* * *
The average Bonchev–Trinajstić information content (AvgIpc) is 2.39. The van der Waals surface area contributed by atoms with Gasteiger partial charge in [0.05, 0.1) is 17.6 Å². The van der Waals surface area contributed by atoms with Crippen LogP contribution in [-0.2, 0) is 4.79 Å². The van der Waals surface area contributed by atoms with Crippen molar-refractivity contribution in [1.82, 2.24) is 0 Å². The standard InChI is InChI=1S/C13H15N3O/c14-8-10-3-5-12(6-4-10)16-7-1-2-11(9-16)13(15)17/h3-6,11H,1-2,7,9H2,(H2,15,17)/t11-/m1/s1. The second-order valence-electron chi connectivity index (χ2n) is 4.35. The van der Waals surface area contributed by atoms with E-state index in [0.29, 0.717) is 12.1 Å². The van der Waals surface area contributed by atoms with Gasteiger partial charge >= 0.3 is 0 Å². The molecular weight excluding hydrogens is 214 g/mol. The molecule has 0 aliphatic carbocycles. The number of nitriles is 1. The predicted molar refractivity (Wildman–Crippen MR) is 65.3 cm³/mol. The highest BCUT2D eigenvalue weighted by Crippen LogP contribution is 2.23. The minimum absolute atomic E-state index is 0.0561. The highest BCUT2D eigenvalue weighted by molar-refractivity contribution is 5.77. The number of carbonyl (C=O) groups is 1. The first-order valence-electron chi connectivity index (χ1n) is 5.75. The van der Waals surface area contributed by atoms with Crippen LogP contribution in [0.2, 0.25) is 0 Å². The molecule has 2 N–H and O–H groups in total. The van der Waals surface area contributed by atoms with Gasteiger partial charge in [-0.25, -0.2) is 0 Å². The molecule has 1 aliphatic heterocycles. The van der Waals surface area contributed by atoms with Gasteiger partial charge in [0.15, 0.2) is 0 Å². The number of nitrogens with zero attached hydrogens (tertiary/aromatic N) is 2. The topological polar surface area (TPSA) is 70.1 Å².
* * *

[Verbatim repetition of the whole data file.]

The average Bonchev–Trinajstić information content (AvgIpc) is 2.39. The van der Waals surface area contributed by atoms with Gasteiger partial charge in [0.05, 0.1) is 17.6 Å². The van der Waals surface area contributed by atoms with Crippen LogP contribution in [-0.2, 0) is 4.79 Å². The van der Waals surface area contributed by atoms with Crippen molar-refractivity contribution in [1.82, 2.24) is 0 Å². The standard InChI is InChI=1S/C13H15N3O/c14-8-10-3-5-12(6-4-10)16-7-1-2-11(9-16)13(15)17/h3-6,11H,1-2,7,9H2,(H2,15,17)/t11-/m1/s1. The second-order valence-electron chi connectivity index (χ2n) is 4.35. The van der Waals surface area contributed by atoms with E-state index in [0.29, 0.717) is 12.1 Å². The van der Waals surface area contributed by atoms with Gasteiger partial charge >= 0.3 is 0 Å². The molecular weight excluding hydrogens is 214 g/mol. The molecule has 0 aliphatic carbocycles. The number of nitriles is 1. The predicted molar refractivity (Wildman–Crippen MR) is 65.3 cm³/mol. The highest BCUT2D eigenvalue weighted by Crippen LogP contribution is 2.23. The minimum absolute atomic E-state index is 0.0561. The highest BCUT2D eigenvalue weighted by molar-refractivity contribution is 5.77. The number of carbonyl (C=O) groups is 1. The first-order valence-electron chi connectivity index (χ1n) is 5.75. The van der Waals surface area contributed by atoms with Crippen LogP contribution in [0.2, 0.25) is 0 Å². The molecule has 2 N–H and O–H groups in total. The van der Waals surface area contributed by atoms with Gasteiger partial charge in [-0.25, -0.2) is 0 Å². The molecule has 1 aliphatic heterocycles. The van der Waals surface area contributed by atoms with Gasteiger partial charge in [0.15, 0.2) is 0 Å². The number of nitrogens with zero attached hydrogens (tertiary/aromatic N) is 2. The topological polar surface area (TPSA) is 70.1 Å².